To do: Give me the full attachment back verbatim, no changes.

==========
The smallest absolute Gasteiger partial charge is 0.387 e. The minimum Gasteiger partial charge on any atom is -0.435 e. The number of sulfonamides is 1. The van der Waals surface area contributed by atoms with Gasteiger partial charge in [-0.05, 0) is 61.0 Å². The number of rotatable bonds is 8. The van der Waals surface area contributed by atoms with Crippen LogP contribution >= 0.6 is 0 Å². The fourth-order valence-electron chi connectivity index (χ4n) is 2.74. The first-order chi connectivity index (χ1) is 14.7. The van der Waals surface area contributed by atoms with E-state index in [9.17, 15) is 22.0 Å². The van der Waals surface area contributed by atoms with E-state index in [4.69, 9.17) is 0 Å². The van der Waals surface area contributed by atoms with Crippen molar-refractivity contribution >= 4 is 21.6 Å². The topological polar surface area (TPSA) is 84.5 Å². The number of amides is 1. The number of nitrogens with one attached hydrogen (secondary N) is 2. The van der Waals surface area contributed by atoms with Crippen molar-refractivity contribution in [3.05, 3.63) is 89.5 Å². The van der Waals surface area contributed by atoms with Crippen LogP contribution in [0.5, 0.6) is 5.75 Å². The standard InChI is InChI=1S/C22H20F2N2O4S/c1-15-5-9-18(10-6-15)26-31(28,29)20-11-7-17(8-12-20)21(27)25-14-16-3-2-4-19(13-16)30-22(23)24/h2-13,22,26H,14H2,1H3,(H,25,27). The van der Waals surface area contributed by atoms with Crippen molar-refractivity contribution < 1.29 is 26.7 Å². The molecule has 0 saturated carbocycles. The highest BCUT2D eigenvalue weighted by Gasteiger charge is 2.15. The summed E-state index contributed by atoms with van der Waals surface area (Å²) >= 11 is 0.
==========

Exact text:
The smallest absolute Gasteiger partial charge is 0.387 e. The minimum Gasteiger partial charge on any atom is -0.435 e. The number of sulfonamides is 1. The van der Waals surface area contributed by atoms with Gasteiger partial charge in [-0.05, 0) is 61.0 Å². The number of rotatable bonds is 8. The van der Waals surface area contributed by atoms with Crippen LogP contribution >= 0.6 is 0 Å². The fourth-order valence-electron chi connectivity index (χ4n) is 2.74. The first-order chi connectivity index (χ1) is 14.7. The van der Waals surface area contributed by atoms with E-state index in [9.17, 15) is 22.0 Å². The van der Waals surface area contributed by atoms with E-state index in [4.69, 9.17) is 0 Å². The van der Waals surface area contributed by atoms with Crippen molar-refractivity contribution >= 4 is 21.6 Å². The topological polar surface area (TPSA) is 84.5 Å². The number of amides is 1. The number of nitrogens with one attached hydrogen (secondary N) is 2. The van der Waals surface area contributed by atoms with Crippen molar-refractivity contribution in [3.05, 3.63) is 89.5 Å². The van der Waals surface area contributed by atoms with Crippen LogP contribution in [0.5, 0.6) is 5.75 Å². The standard InChI is InChI=1S/C22H20F2N2O4S/c1-15-5-9-18(10-6-15)26-31(28,29)20-11-7-17(8-12-20)21(27)25-14-16-3-2-4-19(13-16)30-22(23)24/h2-13,22,26H,14H2,1H3,(H,25,27). The van der Waals surface area contributed by atoms with Crippen molar-refractivity contribution < 1.29 is 26.7 Å². The molecule has 0 saturated carbocycles. The highest BCUT2D eigenvalue weighted by Gasteiger charge is 2.15. The summed E-state index contributed by atoms with van der Waals surface area (Å²) >= 11 is 0.